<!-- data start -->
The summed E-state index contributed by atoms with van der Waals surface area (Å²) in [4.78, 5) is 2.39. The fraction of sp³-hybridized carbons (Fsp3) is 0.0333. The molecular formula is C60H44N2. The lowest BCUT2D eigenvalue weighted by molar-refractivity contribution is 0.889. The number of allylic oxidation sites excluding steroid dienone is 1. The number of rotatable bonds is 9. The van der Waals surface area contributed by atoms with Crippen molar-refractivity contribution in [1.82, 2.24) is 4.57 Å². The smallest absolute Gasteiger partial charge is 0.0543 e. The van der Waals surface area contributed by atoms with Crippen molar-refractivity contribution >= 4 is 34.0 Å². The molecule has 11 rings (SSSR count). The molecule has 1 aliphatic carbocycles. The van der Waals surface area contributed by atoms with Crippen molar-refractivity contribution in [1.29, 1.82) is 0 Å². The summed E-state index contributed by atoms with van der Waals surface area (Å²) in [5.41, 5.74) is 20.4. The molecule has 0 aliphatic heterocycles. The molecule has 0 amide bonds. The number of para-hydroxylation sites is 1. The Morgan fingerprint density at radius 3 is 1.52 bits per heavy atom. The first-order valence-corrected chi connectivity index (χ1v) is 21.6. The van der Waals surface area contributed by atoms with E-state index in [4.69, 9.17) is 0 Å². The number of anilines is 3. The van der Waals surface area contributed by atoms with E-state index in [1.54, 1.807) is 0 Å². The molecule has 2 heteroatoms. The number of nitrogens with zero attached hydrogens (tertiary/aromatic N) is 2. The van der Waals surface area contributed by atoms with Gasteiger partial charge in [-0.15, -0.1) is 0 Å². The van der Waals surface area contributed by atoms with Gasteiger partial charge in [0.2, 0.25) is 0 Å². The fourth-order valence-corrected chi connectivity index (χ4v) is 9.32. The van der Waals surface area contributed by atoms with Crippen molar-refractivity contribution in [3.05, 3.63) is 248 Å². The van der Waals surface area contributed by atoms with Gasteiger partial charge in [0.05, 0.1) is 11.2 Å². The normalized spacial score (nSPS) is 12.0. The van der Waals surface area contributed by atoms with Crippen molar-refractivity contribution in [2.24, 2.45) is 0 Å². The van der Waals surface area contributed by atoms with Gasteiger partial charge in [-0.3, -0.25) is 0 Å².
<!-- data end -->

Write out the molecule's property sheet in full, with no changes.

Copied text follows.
The summed E-state index contributed by atoms with van der Waals surface area (Å²) in [4.78, 5) is 2.39. The fraction of sp³-hybridized carbons (Fsp3) is 0.0333. The molecular formula is C60H44N2. The lowest BCUT2D eigenvalue weighted by molar-refractivity contribution is 0.889. The number of allylic oxidation sites excluding steroid dienone is 1. The number of rotatable bonds is 9. The van der Waals surface area contributed by atoms with Crippen molar-refractivity contribution in [1.82, 2.24) is 4.57 Å². The smallest absolute Gasteiger partial charge is 0.0543 e. The van der Waals surface area contributed by atoms with Crippen molar-refractivity contribution >= 4 is 34.0 Å². The molecule has 11 rings (SSSR count). The molecule has 1 aliphatic carbocycles. The van der Waals surface area contributed by atoms with Crippen molar-refractivity contribution in [1.29, 1.82) is 0 Å². The summed E-state index contributed by atoms with van der Waals surface area (Å²) in [5.41, 5.74) is 20.4. The molecule has 0 aliphatic heterocycles. The molecule has 0 amide bonds. The number of para-hydroxylation sites is 1. The Morgan fingerprint density at radius 3 is 1.52 bits per heavy atom. The first-order valence-corrected chi connectivity index (χ1v) is 21.6. The van der Waals surface area contributed by atoms with E-state index in [4.69, 9.17) is 0 Å². The number of anilines is 3. The van der Waals surface area contributed by atoms with E-state index in [1.54, 1.807) is 0 Å². The molecule has 2 heteroatoms. The number of nitrogens with zero attached hydrogens (tertiary/aromatic N) is 2. The van der Waals surface area contributed by atoms with Gasteiger partial charge in [-0.15, -0.1) is 0 Å². The van der Waals surface area contributed by atoms with Gasteiger partial charge in [0.2, 0.25) is 0 Å². The fourth-order valence-corrected chi connectivity index (χ4v) is 9.32. The van der Waals surface area contributed by atoms with Crippen molar-refractivity contribution in [3.05, 3.63) is 248 Å². The van der Waals surface area contributed by atoms with Gasteiger partial charge in [0.05, 0.1) is 11.2 Å². The normalized spacial score (nSPS) is 12.0. The van der Waals surface area contributed by atoms with Crippen molar-refractivity contribution in [2.24, 2.45) is 0 Å². The van der Waals surface area contributed by atoms with Gasteiger partial charge in [-0.3, -0.25) is 0 Å².